The rushing in Angelina’s ears crescendoed until she was worried they might explode. The living darkness around them seemed to rise around her. Chelsea, Belfry, the platform–they all seemed more and more distant as the dark engulfed her.
She was faintly aware of Chelsea reaching out for her and reached back, taking her friend’s hand, only to feel the hand dissolve into thin ribbons that writhed between her fingers as they shrunk into nothing.
She reached for her locket and felt the pendant sublimate into nothing in her hand.
There was nothing left surrounding Angelina. There were only the pendulums.
“Chelsea!” she screamed.
Even her voice seemed to splinter into ribbons, lost in the sound of the pendulums.
Then the rest of her began to splinter away, outer layers unraveling into snaking streamers–first her body, then her identity. Her very essence, everything that made her Angelina Bianchi, abandoned her to slither away into the dark until only a kernel was left, made of the parts of her that felt shame, regret, and self-loathing.
She was concentrated self-condemnation, dark blue and pulsing with the same cold glow that had signaled the Zogzhesh’s arrival. She was reduced to the core of a dying star, a faint point of light slowly consuming itself alone in deep space.
And the pendulums continued to swing.
This was so much worse than Borgo San Severino. Next to this, that creepy ghost town was a tropical resort.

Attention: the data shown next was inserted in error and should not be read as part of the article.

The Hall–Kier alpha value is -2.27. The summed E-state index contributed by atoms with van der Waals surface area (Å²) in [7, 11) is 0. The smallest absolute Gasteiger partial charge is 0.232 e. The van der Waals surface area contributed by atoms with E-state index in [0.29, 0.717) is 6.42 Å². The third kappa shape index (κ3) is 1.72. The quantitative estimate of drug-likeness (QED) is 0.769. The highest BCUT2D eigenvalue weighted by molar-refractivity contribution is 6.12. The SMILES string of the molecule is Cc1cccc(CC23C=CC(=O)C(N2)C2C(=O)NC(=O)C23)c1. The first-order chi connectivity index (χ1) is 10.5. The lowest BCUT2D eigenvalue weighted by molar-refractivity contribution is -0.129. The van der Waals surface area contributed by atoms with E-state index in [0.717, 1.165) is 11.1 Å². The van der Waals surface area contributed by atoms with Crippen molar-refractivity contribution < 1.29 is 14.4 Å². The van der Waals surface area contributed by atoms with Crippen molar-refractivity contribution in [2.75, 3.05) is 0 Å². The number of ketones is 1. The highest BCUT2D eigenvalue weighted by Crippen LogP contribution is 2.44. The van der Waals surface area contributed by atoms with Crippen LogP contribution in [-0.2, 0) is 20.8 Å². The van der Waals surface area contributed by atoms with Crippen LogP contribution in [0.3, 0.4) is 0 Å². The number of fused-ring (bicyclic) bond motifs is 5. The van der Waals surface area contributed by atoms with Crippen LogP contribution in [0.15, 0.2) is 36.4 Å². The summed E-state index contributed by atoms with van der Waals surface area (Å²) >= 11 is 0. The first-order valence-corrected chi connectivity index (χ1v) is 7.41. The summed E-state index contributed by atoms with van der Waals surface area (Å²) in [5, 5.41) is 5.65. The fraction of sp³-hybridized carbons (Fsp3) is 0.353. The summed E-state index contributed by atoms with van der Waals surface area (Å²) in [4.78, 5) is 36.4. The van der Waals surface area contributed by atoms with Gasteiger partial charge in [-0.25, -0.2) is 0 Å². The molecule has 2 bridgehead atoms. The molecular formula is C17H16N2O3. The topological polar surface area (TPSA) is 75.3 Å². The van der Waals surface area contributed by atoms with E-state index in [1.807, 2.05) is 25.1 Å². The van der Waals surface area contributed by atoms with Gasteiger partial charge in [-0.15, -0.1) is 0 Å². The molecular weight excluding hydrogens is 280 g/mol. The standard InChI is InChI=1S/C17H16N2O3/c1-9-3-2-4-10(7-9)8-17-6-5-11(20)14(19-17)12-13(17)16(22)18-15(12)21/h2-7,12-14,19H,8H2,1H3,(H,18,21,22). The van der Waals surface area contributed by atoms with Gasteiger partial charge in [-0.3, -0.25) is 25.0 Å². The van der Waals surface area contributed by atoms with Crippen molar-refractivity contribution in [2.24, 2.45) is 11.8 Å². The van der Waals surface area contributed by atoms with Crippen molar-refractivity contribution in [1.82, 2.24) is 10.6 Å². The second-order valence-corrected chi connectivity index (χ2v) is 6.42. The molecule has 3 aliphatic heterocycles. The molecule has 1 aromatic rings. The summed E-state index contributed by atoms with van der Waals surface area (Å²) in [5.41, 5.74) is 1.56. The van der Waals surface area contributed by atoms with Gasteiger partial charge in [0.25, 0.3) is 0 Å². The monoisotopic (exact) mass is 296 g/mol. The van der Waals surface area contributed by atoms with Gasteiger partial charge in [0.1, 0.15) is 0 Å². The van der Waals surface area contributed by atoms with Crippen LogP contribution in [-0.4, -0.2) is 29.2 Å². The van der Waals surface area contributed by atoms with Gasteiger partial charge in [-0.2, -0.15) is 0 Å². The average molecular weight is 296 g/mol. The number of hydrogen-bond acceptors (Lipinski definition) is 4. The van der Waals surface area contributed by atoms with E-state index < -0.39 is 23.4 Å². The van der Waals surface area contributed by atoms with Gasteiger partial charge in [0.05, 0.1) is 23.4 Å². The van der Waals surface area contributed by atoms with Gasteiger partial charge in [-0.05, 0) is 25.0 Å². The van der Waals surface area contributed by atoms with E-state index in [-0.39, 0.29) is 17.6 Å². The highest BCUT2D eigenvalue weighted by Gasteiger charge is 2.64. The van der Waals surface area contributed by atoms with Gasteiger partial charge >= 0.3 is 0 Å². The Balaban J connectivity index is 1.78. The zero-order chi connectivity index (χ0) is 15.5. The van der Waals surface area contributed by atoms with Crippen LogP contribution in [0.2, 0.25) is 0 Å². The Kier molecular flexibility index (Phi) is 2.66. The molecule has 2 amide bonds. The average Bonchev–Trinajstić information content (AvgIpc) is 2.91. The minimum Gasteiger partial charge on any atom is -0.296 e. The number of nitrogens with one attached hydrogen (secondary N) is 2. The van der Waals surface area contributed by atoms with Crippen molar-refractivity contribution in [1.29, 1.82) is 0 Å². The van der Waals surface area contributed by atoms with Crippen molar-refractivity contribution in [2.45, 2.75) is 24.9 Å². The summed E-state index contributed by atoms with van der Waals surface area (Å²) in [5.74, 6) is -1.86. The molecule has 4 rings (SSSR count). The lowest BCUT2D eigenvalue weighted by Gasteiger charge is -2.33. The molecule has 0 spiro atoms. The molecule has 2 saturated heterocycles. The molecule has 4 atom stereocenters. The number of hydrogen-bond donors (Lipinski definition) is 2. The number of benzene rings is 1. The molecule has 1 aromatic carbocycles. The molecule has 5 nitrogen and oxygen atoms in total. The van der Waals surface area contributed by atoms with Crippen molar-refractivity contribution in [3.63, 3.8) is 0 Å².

She watched the thin bands snake away, pieces of herself swallowed by the sickening darkness.
The small part of her that was still lucid thought about her conversation with Chelsea earlier. She hadn’t understood all of it, but Chelsea had said everything had a pattern. Every problem, no matter how weird, surreal, or horrifying, could be solved.
Chelsea was right about everything. Chelsea could get them out of this, if Angelina could only see her.
Angelina’s fading consciousness studied the slithering ribbons, watching and analyzing. It was impossible to say how much time it took her to see the patterns, or if time was even passing in the conventional sense at all.
It was impossibly complex, too much for her to really comprehend, but she knew enough. Maybe someone smart like Chelsea could have explained it, but Angelina couldn’t have put it into words if she had tried. Even so, she recognized it as soon as she saw it.